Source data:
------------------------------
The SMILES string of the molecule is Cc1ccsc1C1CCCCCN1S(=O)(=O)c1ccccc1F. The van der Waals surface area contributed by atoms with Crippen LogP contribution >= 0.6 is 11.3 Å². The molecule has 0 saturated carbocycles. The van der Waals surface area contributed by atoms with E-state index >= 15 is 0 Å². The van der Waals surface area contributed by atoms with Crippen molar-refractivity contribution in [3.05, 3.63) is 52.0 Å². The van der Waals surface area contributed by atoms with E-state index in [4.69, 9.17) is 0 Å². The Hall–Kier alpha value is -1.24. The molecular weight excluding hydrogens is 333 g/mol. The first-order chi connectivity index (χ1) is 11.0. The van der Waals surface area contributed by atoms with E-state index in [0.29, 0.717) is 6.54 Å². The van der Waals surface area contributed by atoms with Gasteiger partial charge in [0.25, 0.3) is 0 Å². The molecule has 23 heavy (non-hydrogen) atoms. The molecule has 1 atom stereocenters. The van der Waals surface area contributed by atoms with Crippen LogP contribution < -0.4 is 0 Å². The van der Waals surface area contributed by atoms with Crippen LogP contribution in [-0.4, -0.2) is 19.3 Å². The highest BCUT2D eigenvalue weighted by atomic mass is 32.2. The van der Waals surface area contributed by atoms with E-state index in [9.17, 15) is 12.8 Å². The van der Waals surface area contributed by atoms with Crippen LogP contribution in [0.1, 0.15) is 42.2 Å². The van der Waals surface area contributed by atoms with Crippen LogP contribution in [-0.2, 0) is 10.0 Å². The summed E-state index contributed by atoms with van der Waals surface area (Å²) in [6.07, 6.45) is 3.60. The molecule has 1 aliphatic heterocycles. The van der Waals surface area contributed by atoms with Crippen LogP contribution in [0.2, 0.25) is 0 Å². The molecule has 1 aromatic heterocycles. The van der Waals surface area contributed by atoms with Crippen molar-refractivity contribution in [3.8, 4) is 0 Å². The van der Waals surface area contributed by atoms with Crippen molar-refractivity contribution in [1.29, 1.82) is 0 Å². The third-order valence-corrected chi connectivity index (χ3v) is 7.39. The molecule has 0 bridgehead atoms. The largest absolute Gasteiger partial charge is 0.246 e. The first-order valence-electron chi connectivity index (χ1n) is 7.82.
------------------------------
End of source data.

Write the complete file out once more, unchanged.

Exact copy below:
The SMILES string of the molecule is Cc1ccsc1C1CCCCCN1S(=O)(=O)c1ccccc1F. The van der Waals surface area contributed by atoms with Crippen LogP contribution >= 0.6 is 11.3 Å². The molecule has 0 saturated carbocycles. The van der Waals surface area contributed by atoms with E-state index >= 15 is 0 Å². The van der Waals surface area contributed by atoms with Crippen molar-refractivity contribution in [3.05, 3.63) is 52.0 Å². The van der Waals surface area contributed by atoms with E-state index in [4.69, 9.17) is 0 Å². The Hall–Kier alpha value is -1.24. The molecular weight excluding hydrogens is 333 g/mol. The first-order chi connectivity index (χ1) is 11.0. The van der Waals surface area contributed by atoms with E-state index in [0.29, 0.717) is 6.54 Å². The van der Waals surface area contributed by atoms with Gasteiger partial charge in [0.25, 0.3) is 0 Å². The molecule has 23 heavy (non-hydrogen) atoms. The molecule has 1 atom stereocenters. The van der Waals surface area contributed by atoms with Crippen LogP contribution < -0.4 is 0 Å². The van der Waals surface area contributed by atoms with Crippen LogP contribution in [-0.4, -0.2) is 19.3 Å². The highest BCUT2D eigenvalue weighted by atomic mass is 32.2. The van der Waals surface area contributed by atoms with E-state index in [9.17, 15) is 12.8 Å². The van der Waals surface area contributed by atoms with Crippen LogP contribution in [0.1, 0.15) is 42.2 Å². The van der Waals surface area contributed by atoms with Crippen LogP contribution in [-0.2, 0) is 10.0 Å². The summed E-state index contributed by atoms with van der Waals surface area (Å²) in [6.07, 6.45) is 3.60. The molecule has 1 aliphatic heterocycles. The van der Waals surface area contributed by atoms with Crippen LogP contribution in [0.2, 0.25) is 0 Å². The molecule has 1 aromatic heterocycles. The van der Waals surface area contributed by atoms with Crippen molar-refractivity contribution in [3.8, 4) is 0 Å². The van der Waals surface area contributed by atoms with Crippen molar-refractivity contribution in [1.29, 1.82) is 0 Å². The third-order valence-corrected chi connectivity index (χ3v) is 7.39. The molecule has 0 bridgehead atoms. The largest absolute Gasteiger partial charge is 0.246 e. The first-order valence-electron chi connectivity index (χ1n) is 7.82.